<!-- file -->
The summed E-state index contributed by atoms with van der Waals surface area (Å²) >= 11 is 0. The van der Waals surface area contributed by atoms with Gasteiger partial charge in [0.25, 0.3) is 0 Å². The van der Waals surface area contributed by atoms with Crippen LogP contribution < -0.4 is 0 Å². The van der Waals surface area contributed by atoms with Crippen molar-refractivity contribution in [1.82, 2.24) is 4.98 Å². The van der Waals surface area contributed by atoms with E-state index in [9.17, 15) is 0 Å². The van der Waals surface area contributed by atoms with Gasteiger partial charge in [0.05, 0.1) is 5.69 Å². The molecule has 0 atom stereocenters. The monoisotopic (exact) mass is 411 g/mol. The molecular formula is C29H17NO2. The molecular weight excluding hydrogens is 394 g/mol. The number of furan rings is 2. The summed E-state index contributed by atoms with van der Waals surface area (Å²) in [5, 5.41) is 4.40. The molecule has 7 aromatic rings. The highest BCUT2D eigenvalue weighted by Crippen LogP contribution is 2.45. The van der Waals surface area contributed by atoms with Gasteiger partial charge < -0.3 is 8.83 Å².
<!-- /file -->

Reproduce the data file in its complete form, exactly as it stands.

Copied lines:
The summed E-state index contributed by atoms with van der Waals surface area (Å²) >= 11 is 0. The van der Waals surface area contributed by atoms with Gasteiger partial charge in [0.25, 0.3) is 0 Å². The van der Waals surface area contributed by atoms with Crippen LogP contribution < -0.4 is 0 Å². The van der Waals surface area contributed by atoms with Crippen molar-refractivity contribution in [1.82, 2.24) is 4.98 Å². The van der Waals surface area contributed by atoms with E-state index in [9.17, 15) is 0 Å². The van der Waals surface area contributed by atoms with Gasteiger partial charge in [0.05, 0.1) is 5.69 Å². The molecule has 0 atom stereocenters. The monoisotopic (exact) mass is 411 g/mol. The molecular formula is C29H17NO2. The molecular weight excluding hydrogens is 394 g/mol. The number of furan rings is 2. The summed E-state index contributed by atoms with van der Waals surface area (Å²) in [5, 5.41) is 4.40. The molecule has 7 aromatic rings. The highest BCUT2D eigenvalue weighted by Crippen LogP contribution is 2.45. The van der Waals surface area contributed by atoms with Gasteiger partial charge < -0.3 is 8.83 Å².